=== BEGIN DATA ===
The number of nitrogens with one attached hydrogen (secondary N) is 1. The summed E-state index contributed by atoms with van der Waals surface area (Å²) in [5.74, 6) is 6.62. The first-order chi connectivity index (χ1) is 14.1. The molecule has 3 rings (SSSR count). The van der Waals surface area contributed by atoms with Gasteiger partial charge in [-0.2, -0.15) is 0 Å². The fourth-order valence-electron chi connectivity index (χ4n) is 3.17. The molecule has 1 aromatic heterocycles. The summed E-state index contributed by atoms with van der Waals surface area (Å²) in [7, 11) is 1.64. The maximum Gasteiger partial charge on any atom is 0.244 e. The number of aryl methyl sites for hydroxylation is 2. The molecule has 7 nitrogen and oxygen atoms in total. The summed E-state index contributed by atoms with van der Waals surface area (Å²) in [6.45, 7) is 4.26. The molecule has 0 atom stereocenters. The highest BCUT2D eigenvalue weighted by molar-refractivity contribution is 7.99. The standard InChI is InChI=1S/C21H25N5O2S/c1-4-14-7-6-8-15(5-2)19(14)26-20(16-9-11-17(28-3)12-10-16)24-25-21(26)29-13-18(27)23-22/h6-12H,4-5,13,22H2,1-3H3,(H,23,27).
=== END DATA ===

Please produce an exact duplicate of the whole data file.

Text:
The number of nitrogens with one attached hydrogen (secondary N) is 1. The summed E-state index contributed by atoms with van der Waals surface area (Å²) in [5.74, 6) is 6.62. The first-order chi connectivity index (χ1) is 14.1. The molecule has 3 rings (SSSR count). The van der Waals surface area contributed by atoms with Gasteiger partial charge in [-0.2, -0.15) is 0 Å². The fourth-order valence-electron chi connectivity index (χ4n) is 3.17. The molecule has 1 aromatic heterocycles. The summed E-state index contributed by atoms with van der Waals surface area (Å²) in [7, 11) is 1.64. The maximum Gasteiger partial charge on any atom is 0.244 e. The number of aryl methyl sites for hydroxylation is 2. The molecule has 7 nitrogen and oxygen atoms in total. The summed E-state index contributed by atoms with van der Waals surface area (Å²) in [6.45, 7) is 4.26. The molecule has 0 atom stereocenters. The highest BCUT2D eigenvalue weighted by molar-refractivity contribution is 7.99. The standard InChI is InChI=1S/C21H25N5O2S/c1-4-14-7-6-8-15(5-2)19(14)26-20(16-9-11-17(28-3)12-10-16)24-25-21(26)29-13-18(27)23-22/h6-12H,4-5,13,22H2,1-3H3,(H,23,27).